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Geddo Habibi: Cringingly Irritating Egyptian Comedy
Fekreya (Boshra) is a British-raised Egyptian who insists on being called Vicky. Completely broke and out of her job after the stock market crash, she decides visit her estranged grandfather Hussein (Yaseen), who is on his deathbed in Egypt. As his sole heir, she stands to inherit a fortune which would effectively cure her financial woes. Predictably, she gets to Egypt, meets her granddad and after a thorny adjustment period, they become best buds.
The film kicks off with an awful opening credits sequence that really sets up how irritating Vicky’s character is. It was during this sequence that this reviewer first found herself cringing; something that would be repeated quite frequently throughout the rest of its running time. The film’s first act involves Vicky and her roommate harping on about the money Vicky stands to inherit if her grandfather would just die already. The movie paints the roommate as the more awful of the two, although Vicky is every bit as distasteful.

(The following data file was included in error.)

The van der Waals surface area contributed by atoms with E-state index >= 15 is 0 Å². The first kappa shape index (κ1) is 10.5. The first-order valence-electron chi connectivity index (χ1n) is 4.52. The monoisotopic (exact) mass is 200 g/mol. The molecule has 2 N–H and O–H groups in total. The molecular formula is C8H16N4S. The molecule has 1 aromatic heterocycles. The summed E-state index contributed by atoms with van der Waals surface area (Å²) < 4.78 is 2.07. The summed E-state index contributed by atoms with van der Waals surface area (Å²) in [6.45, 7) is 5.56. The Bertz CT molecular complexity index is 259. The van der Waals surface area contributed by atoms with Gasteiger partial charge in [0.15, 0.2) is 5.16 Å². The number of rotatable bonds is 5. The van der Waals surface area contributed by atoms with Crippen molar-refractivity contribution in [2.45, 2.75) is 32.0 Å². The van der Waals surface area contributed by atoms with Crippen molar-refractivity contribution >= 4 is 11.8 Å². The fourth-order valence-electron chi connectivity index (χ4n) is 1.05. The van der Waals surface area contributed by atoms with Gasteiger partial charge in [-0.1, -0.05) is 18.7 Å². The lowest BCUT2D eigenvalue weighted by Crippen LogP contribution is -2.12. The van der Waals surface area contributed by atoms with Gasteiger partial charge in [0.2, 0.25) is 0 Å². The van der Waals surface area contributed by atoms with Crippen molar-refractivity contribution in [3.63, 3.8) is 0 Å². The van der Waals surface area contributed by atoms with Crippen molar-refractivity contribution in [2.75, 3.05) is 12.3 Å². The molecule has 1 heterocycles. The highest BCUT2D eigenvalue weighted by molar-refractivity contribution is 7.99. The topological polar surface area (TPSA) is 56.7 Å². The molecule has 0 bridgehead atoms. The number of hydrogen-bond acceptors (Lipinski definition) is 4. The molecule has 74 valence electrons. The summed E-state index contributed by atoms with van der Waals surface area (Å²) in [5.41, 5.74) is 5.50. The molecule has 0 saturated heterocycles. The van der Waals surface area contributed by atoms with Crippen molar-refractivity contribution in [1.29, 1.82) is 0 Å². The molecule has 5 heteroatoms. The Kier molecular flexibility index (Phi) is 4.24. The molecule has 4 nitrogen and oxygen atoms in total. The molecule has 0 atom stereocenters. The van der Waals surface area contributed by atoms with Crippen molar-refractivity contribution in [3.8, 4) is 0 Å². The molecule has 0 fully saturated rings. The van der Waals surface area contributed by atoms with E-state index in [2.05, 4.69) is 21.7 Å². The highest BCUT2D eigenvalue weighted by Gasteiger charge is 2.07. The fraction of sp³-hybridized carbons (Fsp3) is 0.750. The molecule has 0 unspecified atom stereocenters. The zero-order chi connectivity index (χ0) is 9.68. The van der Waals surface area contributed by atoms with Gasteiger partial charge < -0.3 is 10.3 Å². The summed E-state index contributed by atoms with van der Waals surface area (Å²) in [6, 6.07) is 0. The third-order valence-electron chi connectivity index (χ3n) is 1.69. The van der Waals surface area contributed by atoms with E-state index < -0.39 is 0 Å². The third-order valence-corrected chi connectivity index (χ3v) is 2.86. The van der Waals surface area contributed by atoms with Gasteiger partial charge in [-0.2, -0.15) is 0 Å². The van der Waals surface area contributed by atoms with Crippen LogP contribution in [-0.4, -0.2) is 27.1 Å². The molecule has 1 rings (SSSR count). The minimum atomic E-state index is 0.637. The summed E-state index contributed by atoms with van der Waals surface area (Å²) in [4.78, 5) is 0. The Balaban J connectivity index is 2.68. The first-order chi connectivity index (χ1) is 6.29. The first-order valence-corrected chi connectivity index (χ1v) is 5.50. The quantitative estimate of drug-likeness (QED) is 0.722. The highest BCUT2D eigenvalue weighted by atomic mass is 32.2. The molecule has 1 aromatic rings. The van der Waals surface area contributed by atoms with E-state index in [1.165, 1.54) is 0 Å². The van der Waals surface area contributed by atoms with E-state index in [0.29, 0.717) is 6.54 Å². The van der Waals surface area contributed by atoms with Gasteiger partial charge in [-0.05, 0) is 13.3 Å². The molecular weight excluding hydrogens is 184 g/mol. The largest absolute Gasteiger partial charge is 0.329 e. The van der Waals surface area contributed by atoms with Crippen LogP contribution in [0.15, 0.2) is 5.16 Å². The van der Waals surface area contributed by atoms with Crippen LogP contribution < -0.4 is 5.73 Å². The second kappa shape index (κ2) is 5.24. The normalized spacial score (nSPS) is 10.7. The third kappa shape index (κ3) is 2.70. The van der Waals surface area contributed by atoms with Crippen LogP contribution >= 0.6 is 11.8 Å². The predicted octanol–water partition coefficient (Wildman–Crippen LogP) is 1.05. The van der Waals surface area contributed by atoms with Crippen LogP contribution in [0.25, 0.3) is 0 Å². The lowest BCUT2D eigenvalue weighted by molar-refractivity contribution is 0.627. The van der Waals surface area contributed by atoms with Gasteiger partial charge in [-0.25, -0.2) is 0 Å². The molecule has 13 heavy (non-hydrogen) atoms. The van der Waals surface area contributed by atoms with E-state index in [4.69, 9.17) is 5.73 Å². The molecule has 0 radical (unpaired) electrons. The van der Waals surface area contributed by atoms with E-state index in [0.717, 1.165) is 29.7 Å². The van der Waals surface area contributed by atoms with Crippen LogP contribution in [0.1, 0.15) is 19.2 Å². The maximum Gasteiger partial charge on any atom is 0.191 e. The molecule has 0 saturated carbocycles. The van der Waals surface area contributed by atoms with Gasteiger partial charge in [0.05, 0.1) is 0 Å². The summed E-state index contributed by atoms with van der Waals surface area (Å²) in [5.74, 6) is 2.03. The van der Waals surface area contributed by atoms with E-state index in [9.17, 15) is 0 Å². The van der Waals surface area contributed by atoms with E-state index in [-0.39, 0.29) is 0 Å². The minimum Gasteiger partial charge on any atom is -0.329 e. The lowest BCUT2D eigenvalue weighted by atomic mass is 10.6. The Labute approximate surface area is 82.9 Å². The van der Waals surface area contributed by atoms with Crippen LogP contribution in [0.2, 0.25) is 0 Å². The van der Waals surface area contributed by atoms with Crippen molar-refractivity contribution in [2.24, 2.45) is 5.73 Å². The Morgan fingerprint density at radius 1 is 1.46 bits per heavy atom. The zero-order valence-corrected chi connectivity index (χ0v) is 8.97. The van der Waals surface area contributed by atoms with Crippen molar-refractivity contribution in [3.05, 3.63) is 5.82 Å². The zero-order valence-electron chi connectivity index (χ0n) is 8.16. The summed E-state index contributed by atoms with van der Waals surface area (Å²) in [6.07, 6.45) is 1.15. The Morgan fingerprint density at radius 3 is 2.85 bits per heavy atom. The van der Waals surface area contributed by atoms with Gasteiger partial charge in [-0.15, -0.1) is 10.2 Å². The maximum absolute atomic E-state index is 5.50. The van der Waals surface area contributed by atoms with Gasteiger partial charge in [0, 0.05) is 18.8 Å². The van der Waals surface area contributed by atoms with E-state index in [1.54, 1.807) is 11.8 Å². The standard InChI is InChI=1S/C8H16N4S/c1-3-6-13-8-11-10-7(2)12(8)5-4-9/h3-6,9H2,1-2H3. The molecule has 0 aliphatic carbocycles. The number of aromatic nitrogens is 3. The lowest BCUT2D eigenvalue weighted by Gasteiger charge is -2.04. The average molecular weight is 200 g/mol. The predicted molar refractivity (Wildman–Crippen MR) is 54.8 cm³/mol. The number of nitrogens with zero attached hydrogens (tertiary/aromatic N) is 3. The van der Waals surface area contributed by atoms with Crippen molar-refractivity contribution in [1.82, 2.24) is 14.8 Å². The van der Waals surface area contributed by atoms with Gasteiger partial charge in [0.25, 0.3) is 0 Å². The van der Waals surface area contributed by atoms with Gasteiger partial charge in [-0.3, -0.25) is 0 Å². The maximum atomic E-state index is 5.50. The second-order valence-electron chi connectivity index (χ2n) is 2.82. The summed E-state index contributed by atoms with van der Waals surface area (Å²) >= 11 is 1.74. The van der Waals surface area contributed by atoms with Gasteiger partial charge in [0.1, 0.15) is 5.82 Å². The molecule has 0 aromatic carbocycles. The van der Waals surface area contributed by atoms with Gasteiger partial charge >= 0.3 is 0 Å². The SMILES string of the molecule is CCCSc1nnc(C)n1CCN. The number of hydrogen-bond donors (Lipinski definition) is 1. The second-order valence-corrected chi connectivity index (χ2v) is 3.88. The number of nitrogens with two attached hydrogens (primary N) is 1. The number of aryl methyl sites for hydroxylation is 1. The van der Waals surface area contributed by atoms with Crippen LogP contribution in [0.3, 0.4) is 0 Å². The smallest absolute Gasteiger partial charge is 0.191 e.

The middle of the film revolves around twenty-something Vicky’s friendship with a bunch of teenage boys and the problems this poses for her grandfather who thinks it isn’t proper. Cue a bunch of partying scenes and her granddad coming home to find kids making out and a random guy offering him a spliff.
The final act has Vicky and her granddad tracking down a former flame of his who, lo and behold, has a grandson who would be perfect for Vicky. This is when the film takes an inexplicable turn for the preachy which, all things considered, is still a definite upgrade to everything that preceded it. It extols, quite heavy-handedly, the virtues of real-love marriages as opposed to arranged ones, and gives Vicky the happy ending she’d been dreaming of forever; a husband.